[foaf-dev] Fwd: [foaf-protocols] revisiting FOAF project goals

Peter Ansell ansell.peter at gmail.com
Thu Jun 25 23:51:32 CEST 2009


Accidentally sent off-list reply...

---------- Forwarded message ----------
From: Peter Ansell <ansell.peter at gmail.com>
Date: 2009/6/26
Subject: Re: [foaf-dev] [foaf-protocols] revisiting FOAF project goals
To: Dave Brondsema <dave at brondsema.net>

2009/6/26 Dave Brondsema <dave at brondsema.net>:
> Matthew Rowe wrote:
>> Hi Olaf
>>
>> Thanks for the comments.
>>
>> On 25 Jun 2009, at 06:14, Olaf Hartig wrote:
>>
>>> Hey Matthew,
>>>
>>> On Wed Jun 24 14:37:39 CEST 2009 Matthew Rowe wrote:
>>>> On 24 Jun 2009, at 12:40, Melvin Carvalho wrote:
>>>> [...]
>>>>> Perhaps named graphs can help, or maybe storing an extra field in
>>>>> a DB
>>>>> for the weighting?
>>>> Yeh this is something I have been puzzled by aswell. Olaf Hartig's
>>>> paper on "Querying trust in RDF data with rSPARQL" [1] details that
>>>> RDF graphs can be trust weighted, and expresses individual statements
>>>> within the RDF graph as having trust values (ranging from 0-1).
>>>> However, the paper does not explicitly say how trust values would be
>>>> stored (ie. what the semantics would be for expressing a trust
>>>> value).
>>>> As you suggested it appears that the db contains an associated trust
>>>> value with a given triple. I assume that in terms of assigning trust
>>>> values to relationships, trust values would be assigned to the
>>>> relationship triple:
>>>>
>>>> (<#Alice> foaf:knows <#Bob>) 0.9
>>> Just to make this clear, my trust values represent the
>>> trustworthiness of RDF
>>> statements. There is a difference to trust values that represent the
>>> trustworthiness of persons. You should not confuse both. If you want
>>> to
>>> represent the trust value associated with the relationship between
>>> persons
>>> you must not assign a trust value to the relationship triple (as you
>>> suggest). Associating 0.9 to the triple
>>>
>>> :Alice foaf:knows :Bob
>>
>> Granted, that was just a naive example I was using but I see your point.
>>
>>>
>>> means the statement that "Alice knows Bob" can be trusted to a high
>>> degree
>>> (considering a trust value of 1.0 is the upper bound). It does not
>>> mean that
>>> Alice highly trusts Bob.
>>>
>>> BTW - Intentionally, I do not write about storing trust values (of
>>> statements!) in my paper because I assume in the majority of cases
>>> these
>>> values do not have to be materialized. Usually, the trustworthiness of
>>> processed statements is determined on demand; i.e. when it is needed
>>> in the
>>> application (or in the query engine in my case). At best these
>>> values are
>>> cached for a while. I don't see no value in explicitly describing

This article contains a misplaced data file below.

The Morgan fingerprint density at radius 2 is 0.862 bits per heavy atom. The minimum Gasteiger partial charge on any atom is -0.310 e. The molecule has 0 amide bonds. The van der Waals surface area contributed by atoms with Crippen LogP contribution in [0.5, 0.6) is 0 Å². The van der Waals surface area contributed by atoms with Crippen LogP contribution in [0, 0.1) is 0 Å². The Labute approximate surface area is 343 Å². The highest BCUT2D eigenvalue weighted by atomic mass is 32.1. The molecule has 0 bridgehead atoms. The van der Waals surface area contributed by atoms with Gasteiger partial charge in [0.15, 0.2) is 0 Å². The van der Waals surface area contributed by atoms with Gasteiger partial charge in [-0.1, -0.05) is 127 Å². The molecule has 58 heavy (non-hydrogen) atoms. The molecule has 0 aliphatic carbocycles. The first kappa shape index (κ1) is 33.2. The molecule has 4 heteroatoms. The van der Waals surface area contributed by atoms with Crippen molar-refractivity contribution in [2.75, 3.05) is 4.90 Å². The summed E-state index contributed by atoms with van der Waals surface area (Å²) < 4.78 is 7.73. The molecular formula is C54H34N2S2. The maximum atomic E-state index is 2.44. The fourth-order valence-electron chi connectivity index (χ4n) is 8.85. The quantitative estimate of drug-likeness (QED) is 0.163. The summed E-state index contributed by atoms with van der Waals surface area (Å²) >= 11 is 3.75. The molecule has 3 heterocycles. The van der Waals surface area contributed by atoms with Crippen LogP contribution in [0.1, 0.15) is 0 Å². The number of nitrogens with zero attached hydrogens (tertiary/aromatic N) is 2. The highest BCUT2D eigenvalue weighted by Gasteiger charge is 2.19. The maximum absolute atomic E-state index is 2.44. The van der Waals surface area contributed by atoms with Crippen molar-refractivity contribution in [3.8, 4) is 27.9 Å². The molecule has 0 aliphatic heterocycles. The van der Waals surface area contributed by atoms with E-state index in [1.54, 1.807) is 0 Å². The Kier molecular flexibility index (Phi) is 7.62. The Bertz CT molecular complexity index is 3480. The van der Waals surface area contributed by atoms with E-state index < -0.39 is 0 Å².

>>> them with
>>> RDF.
>>
>>> However, for the unlikely requirement to materialize trust values
>>> determined
>>> for statements (i.e. to explicitly describe the trustworthiness of
>>> statements
>>> with RDF) I developed a vocabulary [1]. This approach is based on RDF
>>> reification.
>>>
>>> In contrast to trust values for statements I think it is reasonable to
>>> explicitly represent the trust values for persons (i.e. describe
>>> these values
>>> with RDF). That's what you want to do, right? My vocabulary may be
>>> used for
>>> this, too. Notice, in this case you don't need no reification. For
>>> example,
>>> the statement Alice trusts Bob with trust value 0.9 can be described
>>> as
>>> follows:
>>>
>>> :Bob tv:trustworthiness [ rdf:type tv:TrustValue ;
>>>                                       rdfs:value 0.9 ;
>>>                                       tv:truster :Alice ]
>>
>> I like this form but I think there is an issue about how different
>> people interpret trust. From a philosophical perspective when we say
>> that we trust someone:
>>
>> Do we simply trust someone in general? i.e. In the broad sense of the
>> term? Alice trusts Bob
>> or
>> Do we trust a person given a context? i.e. Alice trust Bob's opinion
>> on the Semantic Web
>>
>> I am more inclined to say the latter. Is there are any way this could
>> be included in your vocabulary as something like:
>>
>> Bob: tv:trustworthiness [rdf:type tv:TrustValue;
>>                                       rdfs:value 0.9 ;
>>                                       tv:truster :Alice;
>>                                       tv:context <http://dbpedia.org/resource/Semantic_Web> ]
>>
>
> With Konfidi's vocabulary http://www.konfidi.org/ns/trust/1.2# I do:
>
> [ a k:Relationship ;
>    k:truster <http://brondsema.net/dave#> ;
>    k:trusted _:andy ;
>    k:about [ a k:Item ;
>        k:topic ktopic:internet-communication ;
>        k:rating 0.95
>    ]
> ].

If you assume that people will create a single relationship for each
trusted topic it could be much simpler than that.

:trustAndyInternet a k:TrustRelationship ;
     k:truster <http://brondsema.net/dave#> ;
     k:trusted _:andy ;
     k:topic ktopic:internet-communication ;
     k:rating 0.95 .

Relying on people understanding the completely abstract k:about and
k:Item isn't useful if they can just as easily create the relationship
with a single level of structure and have the same functionality in
the end.

Cheers,

Peter


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